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Front Page » Business & Finance » Skilled labor shortage may swamp marine industry

Skilled labor shortage may swamp marine industry

Written by on September 10, 2019
Skilled labor shortage may swamp marine industry

Miami’s marine industry is a major economic engine, but a shortage of skilled labor might slow it down, members of the Miami River Commission learned at their meeting Monday.

Don MacRae, chief operating officer of RMK Merrill-Stevens, said ordinary maintenance on a yacht costs about 10% of the vessel’s price each year. And with yacht prices soaring into the stratosphere, that means lucrative work for shipyards.

“Some captains have a favorite shipyard that they come back to year after year,” he said. And while the vessel is out of service, crew members go ashore to eat, drink, and spend money, he added.

“This is good business for Miami-Dade County,” said Horacio Stuart Aguirre, commission chair.

RMK Merrill-Stevens is in the final stages of renovations and improvements to both of its boatyards, which straddle the Miami River just west of Northwest 12th Avenue.

The $30 million renovation, which included dramatic changes to both yards, has been in the planning stages about three years.

The South Yard was modernized after Turkish industrialist Rahmi M. Koç bought the former Merrill-Stevens in 2013 and christened it RMK Merrill-Stevens. The South Yard was updated with new technology and equipment, including a 100-ton shiplift. The North Yard was completely rebuilt and a 2,700-ton shiplift is in the process of being installed, making RMK Merrill-Stevens the only yard south of Jacksonville that can work on mammoth mega-yachts and large US Coast Guard vessels. Though the exact timing is still being worked out, the North Yard expects to receive its first customers early next year.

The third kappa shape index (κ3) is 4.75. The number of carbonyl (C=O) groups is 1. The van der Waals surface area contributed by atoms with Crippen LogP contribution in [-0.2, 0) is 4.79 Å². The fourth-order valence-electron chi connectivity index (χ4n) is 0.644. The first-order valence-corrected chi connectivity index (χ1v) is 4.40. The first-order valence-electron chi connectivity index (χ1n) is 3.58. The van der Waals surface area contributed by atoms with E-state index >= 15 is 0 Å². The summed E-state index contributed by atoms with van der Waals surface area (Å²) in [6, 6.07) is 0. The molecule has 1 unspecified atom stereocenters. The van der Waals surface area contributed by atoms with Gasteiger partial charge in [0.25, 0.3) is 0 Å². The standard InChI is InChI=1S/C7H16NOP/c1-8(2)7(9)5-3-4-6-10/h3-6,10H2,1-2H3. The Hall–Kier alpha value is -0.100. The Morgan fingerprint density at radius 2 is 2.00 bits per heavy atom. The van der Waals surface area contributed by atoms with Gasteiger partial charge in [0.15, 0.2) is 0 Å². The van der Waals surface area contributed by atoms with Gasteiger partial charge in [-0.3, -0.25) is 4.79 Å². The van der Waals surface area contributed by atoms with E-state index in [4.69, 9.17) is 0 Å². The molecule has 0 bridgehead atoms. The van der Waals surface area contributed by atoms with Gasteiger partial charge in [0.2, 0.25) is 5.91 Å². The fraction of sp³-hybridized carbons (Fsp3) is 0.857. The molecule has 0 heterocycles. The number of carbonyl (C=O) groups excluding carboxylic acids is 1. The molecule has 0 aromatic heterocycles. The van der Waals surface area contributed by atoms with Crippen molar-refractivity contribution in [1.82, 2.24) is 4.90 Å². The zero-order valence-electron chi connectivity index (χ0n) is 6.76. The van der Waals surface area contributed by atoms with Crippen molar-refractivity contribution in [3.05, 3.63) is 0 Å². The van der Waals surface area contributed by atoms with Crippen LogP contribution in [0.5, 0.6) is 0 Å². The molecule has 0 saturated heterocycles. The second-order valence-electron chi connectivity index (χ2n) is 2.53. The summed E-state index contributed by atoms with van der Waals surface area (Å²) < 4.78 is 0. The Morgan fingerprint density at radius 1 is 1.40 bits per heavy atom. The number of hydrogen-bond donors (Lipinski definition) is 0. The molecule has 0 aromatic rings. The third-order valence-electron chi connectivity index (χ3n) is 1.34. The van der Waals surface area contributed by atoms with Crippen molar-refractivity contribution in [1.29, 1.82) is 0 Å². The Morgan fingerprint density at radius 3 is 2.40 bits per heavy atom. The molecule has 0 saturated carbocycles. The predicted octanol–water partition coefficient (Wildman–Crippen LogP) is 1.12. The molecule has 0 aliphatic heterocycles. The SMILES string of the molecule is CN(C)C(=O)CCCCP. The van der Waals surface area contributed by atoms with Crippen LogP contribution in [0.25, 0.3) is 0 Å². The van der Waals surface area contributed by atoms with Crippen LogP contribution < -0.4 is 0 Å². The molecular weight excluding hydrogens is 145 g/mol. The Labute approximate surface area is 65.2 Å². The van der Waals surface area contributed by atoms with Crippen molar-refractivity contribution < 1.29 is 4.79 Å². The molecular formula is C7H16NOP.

The revitalized shipyard will employ 120 to 150 people, many of them in high-tech or skilled craft roles, Mr. MacRae said.

There are more jobs available than craftspeople to fill them, he said. “Everyone is now told ‘go to college,’ and with the rise in college admissions comes a decline in trades. The lack of people entering the trades is a real problem. We’re partnering with trade schools to look for solutions.”

“It’s a big challenge for the industry,” said Mark Bailey, executive director of the Miami River Marine Group. “We need more educational programs and training, because a lot of the skilled labor force is retiring.”

“We’re trying to expand and employ more people,” said Carlos “Marty” Martell, new owner and manager of Norseman Ship Building Corp., which is undergoing a $3 million renovation.

“We’re in it for the long term. We want to be part of the rebirth of the Miami River.”